Shoe Gazing

Beyond Nike and Adidas: Shoes Are Big Business in Portland

A totally cosmic look at the brightest stars—and the start-up up-and-comers—in our local sneaker industry firmament.

By Julia Silverman November 22, 2022 Published in the December 2022 issue of Portland Monthly

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here’s nothing like a global pandemic to usher in an era of if-not-now-then-when energy. So it’s unsurprising that Portland, long the center of the global footwear universe, is now in the midst of perhaps its busiest footwear start-up scene in years, with at least half a dozen new companies vying for a toehold in this notoriously hard-to-crack industry.
    They are aided by an ever-growing array of ancillary enterprises, venture capitalists to supply chain consultants, freelance designers to academic incubators. And new companies are still coming: At press time, Italy-based Fila had just leased space in Northwest Portland.

It’s a risky business, says Kate Delhagen, founder of Oregon Sports Angels, a VC firm that invests in sports-related consumer products and tech. “A lot of little players underestimate how difficult it is to make shoes, scale the business, and do it profitably,” she says.

That clearly doesn’t stop people from trying, she adds: “I met with a guy yesterday. He’s noodling on an idea to do 3-D-printed shoes. He’s in a building-a-deck-and-a-prototype phase. But he’s a former Nike guy, he’s got an idea. He’s like, ‘Hey, I’m gonna try this.’” 


Nike Market value: $150 billion.* About 14,000 employees in Oregon and Southwest Washington, about 79,000 worldwide. The world’s most valuable apparel brand, Nike celebrated its 50th anniversary by opening a glitzy new building named in honor of Serena Williams at HQ.

Adidas Market value: $23 billion. About 1,750 employees in Oregon, its US headquarters, and about 62,000 worldwide. Has partnered with the hautest of couture houses, including Balenciaga, Gucci, and Prada.

On Market value: $5.23 billion. Switzerland-based brand known for eco-friendly running shoes. Recently launched a collection with Loewe, a luxe Spanish design house; 222 employees in Portland so far.

Columbia Market value: $4.1 billion. About 2,000 employees in Oregon; 8,300 worldwide. Homegrown Columbia has collabed with big-name brands from Disney to Opening Ceremony.

Under Armour Market value: $3.16 billion. Based in Baltimore, but with about 150 employees in Oregon, who work out of the company’s Southwest Portland headquarters inside a former YMCA.

Lululemon Market value: $37.3 billion. Based in Canada, expanded here in 2022, now launching its first shoe, Blissfeel, a women’s cross-trainer. At press time, hiring footwear designers to work in Northwest Portland.

Allbirds Market value: $460 million. Silicon Valley’s favorite leisure shoe. Opened a creative office in Oregon in August with about 22 employees, and has poached talent from Nike and Adidas.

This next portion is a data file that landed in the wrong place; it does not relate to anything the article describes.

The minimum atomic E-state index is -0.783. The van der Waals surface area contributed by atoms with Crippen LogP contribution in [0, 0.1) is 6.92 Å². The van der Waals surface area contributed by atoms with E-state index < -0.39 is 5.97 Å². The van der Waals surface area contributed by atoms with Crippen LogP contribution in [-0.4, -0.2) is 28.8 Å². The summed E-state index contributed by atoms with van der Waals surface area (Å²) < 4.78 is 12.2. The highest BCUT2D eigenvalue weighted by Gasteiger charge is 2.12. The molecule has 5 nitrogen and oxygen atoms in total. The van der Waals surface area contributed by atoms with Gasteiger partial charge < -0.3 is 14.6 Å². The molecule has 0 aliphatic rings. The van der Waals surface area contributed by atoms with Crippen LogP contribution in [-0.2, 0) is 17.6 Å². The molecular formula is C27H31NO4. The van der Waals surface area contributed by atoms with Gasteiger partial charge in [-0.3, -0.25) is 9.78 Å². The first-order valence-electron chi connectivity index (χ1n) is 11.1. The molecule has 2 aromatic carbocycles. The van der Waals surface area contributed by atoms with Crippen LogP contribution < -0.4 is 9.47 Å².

Keen Privately held. Several hundred employees in Oregon, including at its Pearl District HQ. Has cornered the market on toddler sandals.

Mise High-performance shoes, but make them for chefs. The former Adidas employee at the heart of this start-up, which shipped its first preorders in summer 2022, says its “athletes” are the line cooks who are on their feet for shift after shift in restaurants. The clever design includes a removable insole, and the leather outer layer is easy to clean.

Saysh When Nike tried to cut star runner Allyson Felix’s compensation after she got pregnant, she told the company to stick it where the sun don’t shine and promptly started her own shoe line. It’s based in Southern California, but designed and developed in Portland, by a team with previous connections to both Nike and Adidas.

Velous Founded in 2021 by a group of Portlanders with ties to Nike, Columbia, and Adidas. Its founders see room in the market for performance “recovery sandals”—slides that athletes can put on after a grueling race. The idea is a cushiony fit for feet that have been through it.  

Jackwest A flip-flop/slide-focused company, founded in 2020 and PDX-based, this one aimed at the burgeoning athleisure category. Its founders have done stints at Nike, Adidas, Under Armour, and Columbia.

Vimazi A Portland-Seattle hybrid whose founder has past ties to Columbia Sportwear. The young company’s pitch: personalized running shoes that are “pace-tuned” to how fast you run—one model for a super speedy five-minute miler, another for a slow-and-steady type who clocks in at twice that long. Its first line is due to come to market in early 2023.

Bala Founded in 2019 by two former Nike-ites, BALA’s niche is shoes for nurses, who are on their feet for long shifts, up to 12 hours a day. Its shoes have a fluid-resistant outer layer (because all manner of bodily fluids are apt to splash onto a nurse’s feet during daily rounds), an inner bootie for comfort, and a flexible sneaker sole for the inevitable sprints down a hallway when a patient is in need.

Holo A sustainable, fashion-forward footwear brand, led by a Latino founder with ties to Columbia and Keen, seems like it should fit squarely in the narrative Portland likes to tell about itself. But its founder has left for Michigan, saying he found more support from VCs there and that lacking a Nike background was a big liability to overcome in Portland.

*Planets are sized according to the approximate number of employees in the Portland market. **This and other market valuations on this page were accurate at press time, but the market is in constant flux.

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